Belgium - Famous belgians

Belgium has produced many famous figures in the arts. In the 15th century, one of the great periods of European painting culminated in the work of Jan van Eyck (1390?–1441) and Hans Memling (1430?–94). They were followed by Hugo van der Goes (1440?–82), and Pieter Brueghel the Elder (1525?–69), the ancestor of a long line of painters. Generally considered the greatest of Flemish painters are Peter Paul Rubens (1577–1640) and Anthony Van Dyck (1599–1641). In the 19th century, Henri Evenepoel (1872–99) continued this tradition. The 20th century boasts such names as James Ensor (1860–1949), Paul Delvaux (1897–1994), and René Magritte (1898–1967). Modern Belgian architecture was represented by Victor Horta (1861–1947) and Henry van de Velde (1863–1957).

Belgium made substantial contributions to the development of music through the works of such outstanding 15th- and 16th-century composers as Johannes Ockeghem (1430?–95), Josquin des Prés (1450?–1521), Heinrich Isaac (1450?–1517), Adrian Willaert (1480?–1562), Nicolas Gombert (1490?–1556), Cipriano de Rore (1516–65), Philippe de Monte (1521–1603), and Roland de Lassus (known originally as Roland de Latre and later called Orlando di Lasso, 1532–94), the "Prince of Music." Later Belgian composers of renown include François-Joseph Gossec (1734–1829), Peter Van Maldere (1729–68), André Ernest Modeste Grétry (1741–1813), César Franck (1822–90), and Joseph Jongen (1873–1953). Among famous interpreters are the violinists Eugène Ysaye (1858–1931) and Arthur Grumiaux (1921–86). André Cluytens (1905–67) was the conductor of the National Orchestra of Belgium. Maurice Béjart (Maurice Berger, b.1927), an internationally famous choreographer, was the director of the Ballet of the 20th Century from 1959 until 1999.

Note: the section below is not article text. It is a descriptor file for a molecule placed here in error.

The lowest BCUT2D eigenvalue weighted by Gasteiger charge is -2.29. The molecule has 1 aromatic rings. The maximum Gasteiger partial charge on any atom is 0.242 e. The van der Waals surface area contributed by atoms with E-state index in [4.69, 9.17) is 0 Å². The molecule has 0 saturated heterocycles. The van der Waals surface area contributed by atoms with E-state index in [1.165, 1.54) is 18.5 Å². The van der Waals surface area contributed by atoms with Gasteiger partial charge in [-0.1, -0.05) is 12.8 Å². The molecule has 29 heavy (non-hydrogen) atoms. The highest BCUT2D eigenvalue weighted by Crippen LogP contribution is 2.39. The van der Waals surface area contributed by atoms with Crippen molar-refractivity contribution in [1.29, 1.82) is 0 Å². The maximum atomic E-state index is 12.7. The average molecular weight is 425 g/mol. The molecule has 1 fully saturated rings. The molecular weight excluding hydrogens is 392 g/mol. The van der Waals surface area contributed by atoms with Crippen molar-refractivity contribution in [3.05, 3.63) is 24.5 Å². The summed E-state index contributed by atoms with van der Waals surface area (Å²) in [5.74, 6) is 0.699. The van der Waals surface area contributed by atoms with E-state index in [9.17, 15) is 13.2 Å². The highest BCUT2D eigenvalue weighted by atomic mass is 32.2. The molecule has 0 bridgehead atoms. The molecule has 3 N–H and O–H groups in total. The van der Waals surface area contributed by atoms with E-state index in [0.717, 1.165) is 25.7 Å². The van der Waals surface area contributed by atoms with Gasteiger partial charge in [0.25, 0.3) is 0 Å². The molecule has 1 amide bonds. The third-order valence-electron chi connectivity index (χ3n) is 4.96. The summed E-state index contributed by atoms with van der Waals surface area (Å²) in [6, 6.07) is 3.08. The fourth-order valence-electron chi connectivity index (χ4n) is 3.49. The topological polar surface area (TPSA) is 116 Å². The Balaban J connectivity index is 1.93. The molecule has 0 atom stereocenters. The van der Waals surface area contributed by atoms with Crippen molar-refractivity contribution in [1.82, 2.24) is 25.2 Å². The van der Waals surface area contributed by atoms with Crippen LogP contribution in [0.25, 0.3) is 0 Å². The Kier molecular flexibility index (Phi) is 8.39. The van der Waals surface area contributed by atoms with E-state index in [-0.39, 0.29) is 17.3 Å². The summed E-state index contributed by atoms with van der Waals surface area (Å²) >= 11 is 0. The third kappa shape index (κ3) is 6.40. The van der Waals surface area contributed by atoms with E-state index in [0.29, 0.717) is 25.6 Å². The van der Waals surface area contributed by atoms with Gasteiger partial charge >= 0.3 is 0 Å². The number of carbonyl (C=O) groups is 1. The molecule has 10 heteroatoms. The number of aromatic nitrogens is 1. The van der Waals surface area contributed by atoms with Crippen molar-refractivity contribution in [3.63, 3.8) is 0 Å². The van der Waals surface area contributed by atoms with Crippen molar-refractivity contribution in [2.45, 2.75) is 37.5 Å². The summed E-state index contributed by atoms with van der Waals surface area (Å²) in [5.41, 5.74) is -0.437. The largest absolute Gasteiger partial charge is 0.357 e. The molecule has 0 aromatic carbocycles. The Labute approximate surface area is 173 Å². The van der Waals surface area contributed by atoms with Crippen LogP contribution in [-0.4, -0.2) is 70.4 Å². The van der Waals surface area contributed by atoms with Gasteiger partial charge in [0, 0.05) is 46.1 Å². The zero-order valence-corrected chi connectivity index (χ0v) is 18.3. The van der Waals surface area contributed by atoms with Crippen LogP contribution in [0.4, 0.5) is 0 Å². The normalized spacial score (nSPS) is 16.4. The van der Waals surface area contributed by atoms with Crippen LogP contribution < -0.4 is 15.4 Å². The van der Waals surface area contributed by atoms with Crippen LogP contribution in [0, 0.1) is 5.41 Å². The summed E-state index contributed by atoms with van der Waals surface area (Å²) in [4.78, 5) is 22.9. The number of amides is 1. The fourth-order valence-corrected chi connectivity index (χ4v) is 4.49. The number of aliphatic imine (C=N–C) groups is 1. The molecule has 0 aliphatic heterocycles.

Outstanding Belgian names in French historical literature are Jean Froissart (1333?–1405?) and Philippe de Commynes (1447?–1511?), whereas early Dutch literature boasts the mystical writing of Jan van Ruysbroeck (1293–1381). The 19th century was marked by such important writers as Charles de Coster (1827–79), Camille Lemonnier (1844–1913), Georges Eeckhoud (1854–1927), and Emile Verhaeren (1855–1916) in French; and by Hendrik Conscience (1812–83) and Guido Gezelle (1830–99) in Flemish. Among contemporary authors writing in French, Michel de Ghelderode (1898–1962), Suzanne Lilar (1901–1992), Georges Simenon (1903–1989), and Françoise Mallet-Joris (b.1930) have been translated into English. Translations of Belgian authors writing in Dutch include works by Johan Daisne (1912–78) and Hugo Claus (b.1929).

Eight Belgians have won the Nobel Prize in various fields. The poet and playwright Maurice Maeterlinck (1862–1949), whose symbolist dramas have been performed in many countries, received the prize for literature in 1911. Jules Bordet (1870–1961) received the physiology or medicine award in 1919 for his contributions to immunology. The same award went to Corneille J. F. Heymans (1892–1968) in 1938 and was shared by Albert Claude (1898–1983) and Christian de Duve (b.1917) in 1974. Russian-born Ilya Prigogine (b.1917) won the chemistry prize in 1977. Three Belgians have won the Nobel Peace Prize: Auguste Beernaert (1829–1912) in 1909, Henri Lafontaine (1854–1943) in 1913, and Father Dominique Pire (1910–69) in 1958.

Belgium's chief of state since 1951 had been King Baudouin I (1930–93), the son of Leopold III (1901–83), who reigned from 1934 until his abdication in 1951.

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